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Mr. Don Foster: To ask the Secretary of State for Defence what (a) correspondence and (b) discussions his Department has had in response to the finding of the coroner in October 2006 that ITN correspondent Terry Lloyd was killed unlawfully; and if he will make a statement. 
Mr. Carswell: To ask the Secretary of State for the Home Department what assessment he has made of the effect of the activity of extremist imams and radical islamists on the incidence of anti-Semitic attacks in the UK. 
The Department for Communities and Local Government does not carry out assessments on the effect of the activity of extremist imams and radical islamists on the incidence of anti-semitic attacks in the UK. However, these issues are a matter for the police both in their assessment of risk in communities and in tackling individuals that break the law.
Mr. Vara: To ask the Secretary of State for the Home Department how many records are held on the National DNA database, broken down by reason for their inclusion; and how many of those records are of individuals who (i) were not charged and (ii) were charged and found not guilty of an offence. 
The purpose of the National DNA Database is to hold a record of a persons DNA which can be matched against DNA taken from crime scenes. It does not hold data on arrests, charges and convictionsthat is held on the police national computer (PNC). Current information on the number of individuals who were not charged, or charged and not found guilty, could be obtained only at disproportionate cost by cross-searching the NDNAD profiles against records held on PNC.
However, information is available from a cross-searching exercise carried out on the police national computer on 14 July 2006. This showed that at that date, 79.3 per cent. of those on the NDNAD who also had an entry on PNC had a conviction or a caution (ie a criminal record). The remaining 20.7 per cent. are persons who have been arrested for a recordable offence where no further action was taken; persons who have been charged with a recordable offence where proceedings are ongoing; and persons under 18 who have a formal warning or reprimand recorded on PNC.
Mr. Allen: To ask the Secretary of State for the Home Department if he will make a statement on progress since his meeting with the hon. Member for Nottingham North and George Hosking of Wave Research on 6 December 2006 regarding crime prevention and early intervention.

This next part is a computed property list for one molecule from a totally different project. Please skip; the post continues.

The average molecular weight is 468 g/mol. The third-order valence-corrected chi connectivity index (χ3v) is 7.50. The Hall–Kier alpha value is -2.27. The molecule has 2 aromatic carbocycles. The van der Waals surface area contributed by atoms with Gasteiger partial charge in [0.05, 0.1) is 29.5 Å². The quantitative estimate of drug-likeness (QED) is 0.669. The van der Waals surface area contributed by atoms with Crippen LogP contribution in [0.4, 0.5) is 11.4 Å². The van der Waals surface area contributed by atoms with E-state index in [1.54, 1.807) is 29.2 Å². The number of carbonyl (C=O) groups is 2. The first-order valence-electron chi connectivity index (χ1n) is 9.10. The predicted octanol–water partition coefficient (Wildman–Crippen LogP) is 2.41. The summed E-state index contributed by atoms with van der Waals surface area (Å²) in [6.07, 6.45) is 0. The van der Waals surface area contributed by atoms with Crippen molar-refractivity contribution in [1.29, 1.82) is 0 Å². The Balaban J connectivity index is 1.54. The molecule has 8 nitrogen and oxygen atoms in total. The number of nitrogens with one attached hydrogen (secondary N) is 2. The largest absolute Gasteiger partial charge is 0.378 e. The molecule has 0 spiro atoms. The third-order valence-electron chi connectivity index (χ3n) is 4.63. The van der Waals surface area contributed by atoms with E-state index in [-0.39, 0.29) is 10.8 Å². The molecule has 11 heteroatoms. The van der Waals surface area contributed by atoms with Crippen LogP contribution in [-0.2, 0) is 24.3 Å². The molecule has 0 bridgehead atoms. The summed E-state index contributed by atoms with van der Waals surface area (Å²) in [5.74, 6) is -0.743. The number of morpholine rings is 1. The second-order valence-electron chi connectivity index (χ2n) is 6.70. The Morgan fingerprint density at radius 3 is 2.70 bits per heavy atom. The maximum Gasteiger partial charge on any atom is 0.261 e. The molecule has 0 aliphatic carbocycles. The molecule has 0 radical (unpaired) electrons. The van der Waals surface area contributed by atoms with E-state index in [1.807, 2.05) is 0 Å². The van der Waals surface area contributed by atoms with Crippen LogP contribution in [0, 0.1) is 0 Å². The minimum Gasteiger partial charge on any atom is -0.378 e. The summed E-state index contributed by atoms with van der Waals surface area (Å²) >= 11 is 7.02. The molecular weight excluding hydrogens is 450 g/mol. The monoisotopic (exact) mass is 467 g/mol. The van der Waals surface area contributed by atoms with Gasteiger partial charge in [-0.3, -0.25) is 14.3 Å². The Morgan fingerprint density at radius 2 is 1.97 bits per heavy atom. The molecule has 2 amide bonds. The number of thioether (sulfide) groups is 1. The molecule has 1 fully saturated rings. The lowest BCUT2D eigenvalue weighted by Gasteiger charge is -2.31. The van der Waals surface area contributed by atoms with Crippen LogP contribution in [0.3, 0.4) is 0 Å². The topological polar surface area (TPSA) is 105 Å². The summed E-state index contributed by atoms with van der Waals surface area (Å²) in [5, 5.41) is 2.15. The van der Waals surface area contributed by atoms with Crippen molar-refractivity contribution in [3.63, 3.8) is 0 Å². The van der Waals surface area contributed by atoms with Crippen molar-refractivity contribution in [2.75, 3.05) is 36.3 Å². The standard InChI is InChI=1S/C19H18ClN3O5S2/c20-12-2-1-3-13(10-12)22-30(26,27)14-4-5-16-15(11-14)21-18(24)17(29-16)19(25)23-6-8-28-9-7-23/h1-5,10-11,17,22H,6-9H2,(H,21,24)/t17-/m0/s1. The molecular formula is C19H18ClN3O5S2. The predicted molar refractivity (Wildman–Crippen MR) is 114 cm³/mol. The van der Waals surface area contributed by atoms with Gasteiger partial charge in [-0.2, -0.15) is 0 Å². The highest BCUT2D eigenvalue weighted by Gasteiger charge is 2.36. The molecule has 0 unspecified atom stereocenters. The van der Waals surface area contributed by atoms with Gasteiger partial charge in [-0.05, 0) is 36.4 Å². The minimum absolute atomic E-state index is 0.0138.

Mr. Coaker: The Home Office is supportive of the early intervention work my hon. Friend and others are taking forward in Nottingham. However, regretfully we are unable to provide direct funding for his proposals at this time.
The Government are already doing a great deal to support similar activity through the Respect and the Social Exclusion Action Plans, including strands led by the DfES and the YJB. Nottingham has benefited significantly from this, and it is likely that there will also be further opportunities to bid for other funding to support this work in Nottingham in due course.
The Government are currently taking forward a wide range of work which will continue to reduce violent crime. We have, for example, recently
passed the Violent Crime Reduction Act, which gives the police and local communities the powers they need to tackle guns, knives and alcohol-related violence.
There are currently a number of violent crime operations being taken forward in Sussex, including: Operation Jardon, tackling football-related crime, and based on experience from the 2004 Euro Championshippenalties are used for anyone drunk and behaving in an antisocial manner, and for licensees serving alcohol to drunk and underage customers; and Operation Columbus, designed to ensure the safety and wellbeing of visiting international language students. Across East and West Sussex, a range of activities have been implemented in support of District Plans, such as CCTV in taxis in Eastbourne. Specifically in Brighton, a number of successful projects, including the Safe Haven project, have been taken forward in conjunction with the Centre for Public Innovation. Brighton hopes to repeat this particular experience this summer.